I’m skeptical about predicting that any industries will disappear or be created based on blockchain. That said, blockchain can provide a benefit in any industry that has a long supply chain.
OUTLOOK: Where does the term “blockchain” come from?

Fracassi: All information about a transaction is contained in blocks of information connected to one another in a long chain. When a bitcoin transaction occurs, miners verify it, create a new block and then move on to the next transaction. These blocks are connected digitally, creating long “chains” of information, hence the term “blockchain.” These chains offer protection, because in order to hack any individual block, someone would first have to hack into every earlier block in the very long chain.

OUTLOOK: What industries are most likely to be affected by blockchain technology?

Fracassi: I’m skeptical about predicting that any industries will disappear or be created based on blockchain. That said, blockchain can provide a benefit in any industry that has a long supply chain. That includes agriculture, manufacturing and many others. It can also be a key part of the luxury goods market and others where provenance is important. Is that Prada bag really a Prada bag? When that bag enters the supply chain in a blockchain system, you can easily trace it back to its precise origin and pinpoint who made it.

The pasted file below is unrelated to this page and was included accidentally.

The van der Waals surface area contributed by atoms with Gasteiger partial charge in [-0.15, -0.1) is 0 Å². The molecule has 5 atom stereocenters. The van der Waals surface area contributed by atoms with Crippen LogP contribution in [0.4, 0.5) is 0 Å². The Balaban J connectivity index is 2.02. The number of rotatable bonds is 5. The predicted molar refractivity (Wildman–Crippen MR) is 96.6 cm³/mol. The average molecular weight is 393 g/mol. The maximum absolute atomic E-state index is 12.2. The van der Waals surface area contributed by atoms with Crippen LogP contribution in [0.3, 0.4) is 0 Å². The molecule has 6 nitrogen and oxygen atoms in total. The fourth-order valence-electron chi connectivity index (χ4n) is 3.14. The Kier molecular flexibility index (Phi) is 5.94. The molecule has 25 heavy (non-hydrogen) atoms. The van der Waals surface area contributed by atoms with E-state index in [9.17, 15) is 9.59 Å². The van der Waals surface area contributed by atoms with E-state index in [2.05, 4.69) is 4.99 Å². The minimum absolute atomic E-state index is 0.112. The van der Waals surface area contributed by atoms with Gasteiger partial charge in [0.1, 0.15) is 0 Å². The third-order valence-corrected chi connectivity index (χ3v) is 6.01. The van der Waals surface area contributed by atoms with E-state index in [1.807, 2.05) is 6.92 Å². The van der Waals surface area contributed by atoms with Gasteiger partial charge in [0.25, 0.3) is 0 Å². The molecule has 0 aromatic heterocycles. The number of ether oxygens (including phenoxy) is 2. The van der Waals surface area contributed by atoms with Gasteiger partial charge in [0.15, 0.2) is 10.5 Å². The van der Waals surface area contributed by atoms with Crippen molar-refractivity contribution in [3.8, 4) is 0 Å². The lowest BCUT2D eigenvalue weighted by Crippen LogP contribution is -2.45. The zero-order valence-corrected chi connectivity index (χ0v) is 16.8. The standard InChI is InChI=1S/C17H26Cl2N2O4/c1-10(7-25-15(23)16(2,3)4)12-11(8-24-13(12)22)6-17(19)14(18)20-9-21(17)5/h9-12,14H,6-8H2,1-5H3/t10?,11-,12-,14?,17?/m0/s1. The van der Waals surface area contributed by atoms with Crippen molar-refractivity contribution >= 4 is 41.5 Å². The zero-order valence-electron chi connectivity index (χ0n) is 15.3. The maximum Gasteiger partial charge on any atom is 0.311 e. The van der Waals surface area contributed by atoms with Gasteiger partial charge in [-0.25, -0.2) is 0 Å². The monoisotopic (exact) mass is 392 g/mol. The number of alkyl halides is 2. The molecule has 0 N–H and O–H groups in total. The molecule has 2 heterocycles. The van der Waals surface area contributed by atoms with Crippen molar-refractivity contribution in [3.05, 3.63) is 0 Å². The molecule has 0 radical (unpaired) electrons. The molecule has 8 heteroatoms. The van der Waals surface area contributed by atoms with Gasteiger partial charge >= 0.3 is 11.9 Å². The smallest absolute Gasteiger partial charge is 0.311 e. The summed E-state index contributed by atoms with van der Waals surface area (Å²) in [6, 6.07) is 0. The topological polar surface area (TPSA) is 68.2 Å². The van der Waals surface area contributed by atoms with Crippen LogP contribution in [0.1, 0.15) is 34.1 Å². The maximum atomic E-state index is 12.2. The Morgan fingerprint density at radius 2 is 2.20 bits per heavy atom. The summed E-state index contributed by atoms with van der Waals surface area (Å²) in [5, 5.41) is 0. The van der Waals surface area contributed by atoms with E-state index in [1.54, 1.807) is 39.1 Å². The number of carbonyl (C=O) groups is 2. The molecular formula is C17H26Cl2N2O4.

Banking and finance is another industry likely to be affected. With blockchain, one company could make a financial smart contract with another without relying on a bank: My company agrees to borrow money from your company and promises to pay you back with interest every six months. If my company fails to make those payments, its default will be recorded in a public ledger. All of that can be written into the signed smart contract. That also eliminates the need for a credit agency score.

We’ll also see changes in accounting. Right now, each company has its own accounting system and they don’t talk to each other. Blockchain offers the potential for companies to automatically reconcile transactions. In other words, when a transaction occurs, and one company recognizes that as revenue, the other company automatically recognizes that as a cost.